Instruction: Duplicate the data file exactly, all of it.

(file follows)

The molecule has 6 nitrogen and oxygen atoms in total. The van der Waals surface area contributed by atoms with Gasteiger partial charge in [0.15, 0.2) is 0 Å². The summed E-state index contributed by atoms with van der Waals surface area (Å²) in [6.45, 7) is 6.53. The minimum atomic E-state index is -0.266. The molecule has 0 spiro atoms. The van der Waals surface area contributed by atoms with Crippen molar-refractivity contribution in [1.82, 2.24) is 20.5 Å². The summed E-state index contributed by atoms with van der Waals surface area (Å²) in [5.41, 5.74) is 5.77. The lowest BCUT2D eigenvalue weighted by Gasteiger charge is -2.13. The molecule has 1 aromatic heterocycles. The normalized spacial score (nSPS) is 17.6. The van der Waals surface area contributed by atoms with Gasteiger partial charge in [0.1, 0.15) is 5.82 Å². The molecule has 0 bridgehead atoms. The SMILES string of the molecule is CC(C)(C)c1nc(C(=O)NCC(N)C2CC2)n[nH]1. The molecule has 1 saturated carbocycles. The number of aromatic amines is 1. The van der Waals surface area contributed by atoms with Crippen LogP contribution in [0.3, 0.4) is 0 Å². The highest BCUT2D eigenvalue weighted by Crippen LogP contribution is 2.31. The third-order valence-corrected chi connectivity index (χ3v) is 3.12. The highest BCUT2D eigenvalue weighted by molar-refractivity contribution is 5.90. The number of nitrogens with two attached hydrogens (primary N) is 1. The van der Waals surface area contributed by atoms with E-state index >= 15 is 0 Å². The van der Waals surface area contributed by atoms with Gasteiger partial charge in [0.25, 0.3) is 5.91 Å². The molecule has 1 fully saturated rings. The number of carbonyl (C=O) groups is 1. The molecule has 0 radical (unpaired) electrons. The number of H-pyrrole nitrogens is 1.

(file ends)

The molecule has 6 nitrogen and oxygen atoms in total. The van der Waals surface area contributed by atoms with Gasteiger partial charge in [0.15, 0.2) is 0 Å². The summed E-state index contributed by atoms with van der Waals surface area (Å²) in [6.45, 7) is 6.53. The minimum atomic E-state index is -0.266. The molecule has 0 spiro atoms. The van der Waals surface area contributed by atoms with Crippen molar-refractivity contribution in [1.82, 2.24) is 20.5 Å². The summed E-state index contributed by atoms with van der Waals surface area (Å²) in [5.41, 5.74) is 5.77. The lowest BCUT2D eigenvalue weighted by Gasteiger charge is -2.13. The molecule has 1 aromatic heterocycles. The normalized spacial score (nSPS) is 17.6. The van der Waals surface area contributed by atoms with Gasteiger partial charge in [0.1, 0.15) is 5.82 Å². The molecule has 0 bridgehead atoms. The SMILES string of the molecule is CC(C)(C)c1nc(C(=O)NCC(N)C2CC2)n[nH]1. The molecule has 1 saturated carbocycles. The number of aromatic amines is 1. The van der Waals surface area contributed by atoms with Crippen LogP contribution in [0.3, 0.4) is 0 Å². The highest BCUT2D eigenvalue weighted by Crippen LogP contribution is 2.31. The third-order valence-corrected chi connectivity index (χ3v) is 3.12. The highest BCUT2D eigenvalue weighted by molar-refractivity contribution is 5.90. The number of nitrogens with two attached hydrogens (primary N) is 1. The van der Waals surface area contributed by atoms with E-state index >= 15 is 0 Å². The van der Waals surface area contributed by atoms with Gasteiger partial charge in [0.25, 0.3) is 5.91 Å². The molecule has 1 fully saturated rings. The number of carbonyl (C=O) groups is 1. The molecule has 0 radical (unpaired) electrons. The number of H-pyrrole nitrogens is 1.